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International trade

International trade has been an engine for global growth for the last several decades. It has a real impact on the day-to-day lives of people and businesses in Europe and around the world.

Trade policy is a crucial element of the EU’s overarching ‘Europe 2020 strategy for smart, sustainable and inclusive growth,’ and is one of the main pillars of the EU’s relations with the rest of the world.

The EU is the largest trading power in the world but emerging economies are capturing an increasing share of the global market. 

Relative market shares in % of world total, 1999-2013

The EU is highly integrated in both regional and global value chains. Although a high proportion of the value of EU exports is created in the EU (86 % in 2009), this has been decreasing as the EU has become more integrated with the global economy. Additionally, the EU Member States' economies remain among the most open in the world.

Openness to trade ((exports + imports)/2 as share of GDP))


* the outstanding degree of openness to trade for Luxemburg is driven by high exports of financial services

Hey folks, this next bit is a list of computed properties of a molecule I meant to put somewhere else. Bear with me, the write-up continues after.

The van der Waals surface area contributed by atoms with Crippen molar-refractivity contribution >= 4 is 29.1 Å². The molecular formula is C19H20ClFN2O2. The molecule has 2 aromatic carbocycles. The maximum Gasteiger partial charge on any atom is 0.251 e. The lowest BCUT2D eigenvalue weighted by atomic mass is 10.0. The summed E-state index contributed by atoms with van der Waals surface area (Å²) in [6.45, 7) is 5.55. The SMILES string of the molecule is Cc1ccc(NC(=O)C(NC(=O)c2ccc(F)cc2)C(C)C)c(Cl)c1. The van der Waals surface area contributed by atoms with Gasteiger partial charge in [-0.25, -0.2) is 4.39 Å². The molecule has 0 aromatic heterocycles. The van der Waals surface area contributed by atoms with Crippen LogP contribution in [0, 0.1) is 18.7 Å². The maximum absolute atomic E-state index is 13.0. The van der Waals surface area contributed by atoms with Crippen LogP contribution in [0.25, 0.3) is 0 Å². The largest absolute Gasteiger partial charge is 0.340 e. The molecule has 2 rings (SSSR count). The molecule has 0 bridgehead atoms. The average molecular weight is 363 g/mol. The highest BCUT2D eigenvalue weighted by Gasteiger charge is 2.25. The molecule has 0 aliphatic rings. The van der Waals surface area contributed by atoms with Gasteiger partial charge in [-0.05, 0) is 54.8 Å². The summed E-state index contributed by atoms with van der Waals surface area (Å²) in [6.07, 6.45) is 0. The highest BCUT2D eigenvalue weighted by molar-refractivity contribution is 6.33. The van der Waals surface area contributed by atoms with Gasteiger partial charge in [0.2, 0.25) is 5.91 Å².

Data sources:

  • AMECO database (9.Exports and Imports of Goods and Services, National Accounts)
  • Eurostat (International trade)

A common trade policy

EU Member States have agreed to follow a common policy on international trade and investment. This common policy enables them to speak with one voice in trade negotiations, maximising their influence.

The Commission represents all EU Member States at the World Trade Organisation (WTO) and in bilateral negotiations.

In 2013 the EU started negotiating free trade agreements with two strategic partners: the US (the so called Transatlantic Trade and Investment Partnership (TTIP) and with Japan. The aim is to go beyond the classic approach of simply removing tariffs and to open markets for investment, services and public procurement as well. To achieve this, much of the focus of the talks is on aligning rules and technical product standards, which currently form the most significant barrier to trade between advanced economies.

The role of the Commission’s Directorate-General for Economic and Financial Affairs in the development of EU trade policy is to provide economic analysis and policy advice and to ensure that the EU’s trade policy is coherent with its other economic policies.